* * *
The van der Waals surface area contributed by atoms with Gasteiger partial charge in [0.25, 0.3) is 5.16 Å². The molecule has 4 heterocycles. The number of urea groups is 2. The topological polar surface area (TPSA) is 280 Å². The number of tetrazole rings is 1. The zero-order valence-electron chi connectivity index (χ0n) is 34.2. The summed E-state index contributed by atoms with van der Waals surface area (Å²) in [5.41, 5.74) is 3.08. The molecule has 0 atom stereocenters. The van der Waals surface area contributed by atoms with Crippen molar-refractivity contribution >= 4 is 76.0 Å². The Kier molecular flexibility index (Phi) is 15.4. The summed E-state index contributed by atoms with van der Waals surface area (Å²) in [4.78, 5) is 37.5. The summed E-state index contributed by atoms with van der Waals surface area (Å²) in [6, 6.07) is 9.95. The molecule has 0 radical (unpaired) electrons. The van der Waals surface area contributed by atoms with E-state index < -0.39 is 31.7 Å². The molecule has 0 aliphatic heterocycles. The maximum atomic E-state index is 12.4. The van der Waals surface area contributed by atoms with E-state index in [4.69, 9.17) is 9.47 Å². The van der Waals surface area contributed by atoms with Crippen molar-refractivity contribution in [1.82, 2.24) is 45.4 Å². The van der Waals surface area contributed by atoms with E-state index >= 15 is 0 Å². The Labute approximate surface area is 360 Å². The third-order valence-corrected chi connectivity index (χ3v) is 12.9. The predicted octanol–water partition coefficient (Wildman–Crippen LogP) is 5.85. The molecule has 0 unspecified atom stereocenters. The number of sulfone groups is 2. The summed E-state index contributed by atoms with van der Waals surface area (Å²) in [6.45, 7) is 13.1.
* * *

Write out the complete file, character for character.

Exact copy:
The van der Waals surface area contributed by atoms with Gasteiger partial charge in [0.25, 0.3) is 5.16 Å². The molecule has 4 heterocycles. The number of urea groups is 2. The topological polar surface area (TPSA) is 280 Å². The number of tetrazole rings is 1. The zero-order valence-electron chi connectivity index (χ0n) is 34.2. The summed E-state index contributed by atoms with van der Waals surface area (Å²) in [5.41, 5.74) is 3.08. The molecule has 0 atom stereocenters. The van der Waals surface area contributed by atoms with Crippen molar-refractivity contribution >= 4 is 76.0 Å². The Kier molecular flexibility index (Phi) is 15.4. The summed E-state index contributed by atoms with van der Waals surface area (Å²) in [4.78, 5) is 37.5. The summed E-state index contributed by atoms with van der Waals surface area (Å²) in [6, 6.07) is 9.95. The molecule has 0 radical (unpaired) electrons. The van der Waals surface area contributed by atoms with E-state index < -0.39 is 31.7 Å². The molecule has 0 aliphatic heterocycles. The maximum atomic E-state index is 12.4. The van der Waals surface area contributed by atoms with E-state index in [4.69, 9.17) is 9.47 Å². The van der Waals surface area contributed by atoms with Crippen molar-refractivity contribution in [1.82, 2.24) is 45.4 Å². The van der Waals surface area contributed by atoms with E-state index >= 15 is 0 Å². The Labute approximate surface area is 360 Å². The third-order valence-corrected chi connectivity index (χ3v) is 12.9. The predicted octanol–water partition coefficient (Wildman–Crippen LogP) is 5.85. The molecule has 0 unspecified atom stereocenters. The number of sulfone groups is 2. The summed E-state index contributed by atoms with van der Waals surface area (Å²) in [6.45, 7) is 13.1.